by Gregory Davidson
[Content warning: gun violence, school shootings, death, and suicide. This piece references the Heidelberg University shooting in January 2022.]
For me, it began with an anonymous text on a group chat for international students in Heidelberg, Germany. It asked us to stay inside and stay away from the campus on Neuenheimer Feld. It said that this warning came from the police and from the university. No further information. A couple of hours later, an email came through from Oxford University asking me to confirm my physical and mental wellbeing, offering me aid and support if I needed. Soon after that another email came from the university of Heidelberg. This one was written in several languages, to ensure that all international students could read it with as much ease as possible.
What had occurred was the first fatal school shooting in Germany since the Winnenden school shooting in 2009. Two students had died including the shooter and three others were injured.
The aftermath of this was a live-broadcast church service, which due to Covid could not be attended by most students and a minute’s silence was held across the university for students in their lecture theatres. Outside of this, classes returned immediately to normal. Or almost so.
Lecture theatres were emptier and online classes briefly filled back up again. I too felt afraid to enter the classrooms where lethal violence had been done. Leaving your student room to visit campus became a feat of courage, reminiscent of the early days of the pandemic. A challenge which I must admit, I failed several times.
There were thirty students and staff in the room when the shooting took place. Thirty people in a room where someone died. And all students on the campus nearby heard the shots and the police sirens that soon followed. Students living on site waited while the police searched the grounds for the killer, later found dead by suicide. And the whole university now knew that the lecture halls and seminar rooms were not safe.
We all felt the fear of what had happened. Friends and family when they heard the news felt it too, a fear for the safety of the people they knew were there. And motivated by that fear, a great amount of concern was shown. People reached out to be put at ease. Emotional support was offered almost immediately out of fear for the wellbeing of Heidelberg’s students.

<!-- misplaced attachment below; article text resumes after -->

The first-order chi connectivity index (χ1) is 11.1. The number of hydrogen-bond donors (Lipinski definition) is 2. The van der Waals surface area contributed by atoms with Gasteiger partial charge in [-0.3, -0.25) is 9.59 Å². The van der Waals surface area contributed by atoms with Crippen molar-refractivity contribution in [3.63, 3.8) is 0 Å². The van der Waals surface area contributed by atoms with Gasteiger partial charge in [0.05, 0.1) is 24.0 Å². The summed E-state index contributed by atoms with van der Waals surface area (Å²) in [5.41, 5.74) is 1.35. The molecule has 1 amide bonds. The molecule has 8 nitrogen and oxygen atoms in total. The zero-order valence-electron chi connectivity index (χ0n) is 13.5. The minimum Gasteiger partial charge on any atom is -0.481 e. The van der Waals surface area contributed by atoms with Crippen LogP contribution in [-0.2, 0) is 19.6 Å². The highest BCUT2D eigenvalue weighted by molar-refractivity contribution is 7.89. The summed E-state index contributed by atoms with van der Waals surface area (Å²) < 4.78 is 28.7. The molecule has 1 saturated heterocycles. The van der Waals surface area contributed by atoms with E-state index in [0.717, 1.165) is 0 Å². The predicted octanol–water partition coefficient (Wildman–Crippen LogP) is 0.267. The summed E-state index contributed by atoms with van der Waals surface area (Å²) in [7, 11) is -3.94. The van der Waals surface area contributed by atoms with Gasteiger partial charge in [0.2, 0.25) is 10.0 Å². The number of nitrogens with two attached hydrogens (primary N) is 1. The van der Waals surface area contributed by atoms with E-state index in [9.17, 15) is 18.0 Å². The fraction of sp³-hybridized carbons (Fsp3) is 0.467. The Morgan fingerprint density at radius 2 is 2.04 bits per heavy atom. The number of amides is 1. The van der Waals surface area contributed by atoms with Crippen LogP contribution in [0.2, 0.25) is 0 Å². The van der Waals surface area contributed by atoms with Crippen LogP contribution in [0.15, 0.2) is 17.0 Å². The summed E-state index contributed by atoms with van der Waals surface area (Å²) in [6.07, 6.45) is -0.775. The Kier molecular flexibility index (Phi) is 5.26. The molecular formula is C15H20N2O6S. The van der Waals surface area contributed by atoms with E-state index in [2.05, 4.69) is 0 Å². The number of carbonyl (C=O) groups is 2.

It’s impossible to know how much good was achieved in this manner. I, for one, still feel afraid of heading to campus for class and many other students feel it too. It’s an immobilising fear made worse by the continuation of the demands of student life. And as the wider concern dissipates back into normality, fear finds fertile ground to linger on.
Whenever I heard reports of school shootings from the United States, it had almost always come with the motivation to improve. I saw students and people our age mobilise against a powerful organisation that maintained profit by bribing elected officials against reform and disseminating more weapons amongst the population. Yet there is no NRA in Germany, and gun restrictions were always strict. The media story soon dissipated due to a lack of an easy enemy to mobilise against. And I realise that the only reason I had ever learned about the reports in the US, were because of the movements that followed, while the smaller incidents that lacked such a radical response, faded quickly into obscurity.
Instead, there was only one main thing to consider in the following weeks, while I took online classes from a bedroom where I at least felt safe.
Perhaps tragedy is not always a teacher.
For the woman who died, certainly no lesson could be learned. And those who still feel afraid may find that there is little to learn either. Neither a motivator for change, nor a creator of lasting solidarity. It may be that some tragedies begin and end with people feeling afraid.